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Gene researchers find key role for Vitamin D in range of diseases Add to ...

Vitamin D has long presented something of an enigma when it comes to the wide variety of diseases it might prevent.

Research has linked not having enough of the sunshine vitamin to ailments as unalike as colon cancer, multiple sclerosis and rickets.

The big question: How could one nutrient have an impact on such seemingly unrelated diseases?

Now, a team of researchers at Oxford University believes it has the answer. The scientists have found that the human genome just bristles with places where vitamin D receptor can be utilized, indicating it has a huge effect on DNA.

"Our study shows quite dramatically the wide-ranging influence that vitamin D exerts over our health," says Andreas Heger, a professor at the MRC Functional Genomics Unit at Oxford and one of the study's lead authors.

According to the team's calculations, there are nearly 2,800 binding sites for the vitamin D receptor across the length of the genome, the complete package of an individual's DNA or hereditary information. Vitamin D also has a significant impact on the activity of 229 genes, suggesting that its many genetic influences are a key to understanding why the nutrient may play a role in everything from cancer to bone disease.

Details of the research, which was funded in part by the Canadian MS Foundation and the Wellcome Trust, a British-based charity, is contained in a paper published Monday in the journal Genome Research.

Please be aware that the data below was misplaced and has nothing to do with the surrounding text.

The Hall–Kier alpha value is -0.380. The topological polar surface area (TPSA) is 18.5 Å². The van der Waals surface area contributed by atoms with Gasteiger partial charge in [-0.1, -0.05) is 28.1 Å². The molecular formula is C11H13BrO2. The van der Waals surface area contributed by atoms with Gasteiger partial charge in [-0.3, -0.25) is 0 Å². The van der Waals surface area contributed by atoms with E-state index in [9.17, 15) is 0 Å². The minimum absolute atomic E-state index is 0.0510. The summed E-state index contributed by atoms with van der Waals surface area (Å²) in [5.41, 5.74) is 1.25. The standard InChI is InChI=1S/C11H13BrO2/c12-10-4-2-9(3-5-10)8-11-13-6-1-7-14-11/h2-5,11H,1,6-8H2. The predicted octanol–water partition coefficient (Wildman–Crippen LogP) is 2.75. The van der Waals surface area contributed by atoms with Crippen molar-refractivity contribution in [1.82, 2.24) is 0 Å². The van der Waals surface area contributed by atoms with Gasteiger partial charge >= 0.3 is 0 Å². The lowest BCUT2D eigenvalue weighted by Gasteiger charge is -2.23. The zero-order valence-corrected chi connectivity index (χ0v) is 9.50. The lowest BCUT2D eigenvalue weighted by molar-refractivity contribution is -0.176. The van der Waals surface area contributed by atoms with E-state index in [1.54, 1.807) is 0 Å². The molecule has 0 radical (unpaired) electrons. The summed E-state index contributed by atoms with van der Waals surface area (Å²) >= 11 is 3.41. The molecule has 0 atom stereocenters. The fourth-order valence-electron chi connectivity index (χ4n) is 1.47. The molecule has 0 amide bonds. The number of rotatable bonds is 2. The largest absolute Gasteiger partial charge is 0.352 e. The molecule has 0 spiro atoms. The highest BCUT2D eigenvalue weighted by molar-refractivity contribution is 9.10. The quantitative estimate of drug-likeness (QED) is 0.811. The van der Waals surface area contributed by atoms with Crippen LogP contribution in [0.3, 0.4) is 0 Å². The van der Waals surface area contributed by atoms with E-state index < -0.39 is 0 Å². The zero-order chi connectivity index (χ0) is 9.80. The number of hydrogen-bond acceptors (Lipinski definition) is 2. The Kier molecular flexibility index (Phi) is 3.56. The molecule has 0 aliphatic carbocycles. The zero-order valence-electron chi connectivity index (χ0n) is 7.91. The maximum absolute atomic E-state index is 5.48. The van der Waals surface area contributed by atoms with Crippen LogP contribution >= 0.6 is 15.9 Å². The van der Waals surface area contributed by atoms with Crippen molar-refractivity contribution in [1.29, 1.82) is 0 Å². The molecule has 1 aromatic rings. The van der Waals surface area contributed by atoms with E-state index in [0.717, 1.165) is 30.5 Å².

Among some of the other conditions researchers have linked to vitamin D insufficiency are dementia, breast cancer and a number of autoimmune ailments including multiple sclerosis, Type 1 diabetes and Crohn's disease.

The Oxford study found that vitamin D binding sites were concentrated near genes that raise the susceptibility to MS, lymphocytic leukemia, lupus and colorectal cancer.

"There is now evidence supporting a role for vitamin D in susceptibility to a host of diseases," said Sreeram Ramagopalan, a researcher at the Wellcome Trust Centre for Human Genetics and another of the study authors.

Most of the vitamin D in people comes from exposure to sunlight, although it can also be taken as a supplement and is found in some foods, such as oily coldwater fish.

The amount of vitamin D needed for optimal health, as well as the many disease-prevention claims for the nutrient, are currently under review by an expert panel reporting to Health Canada and the U.S. Department of Health. Results are expected later in the fall.

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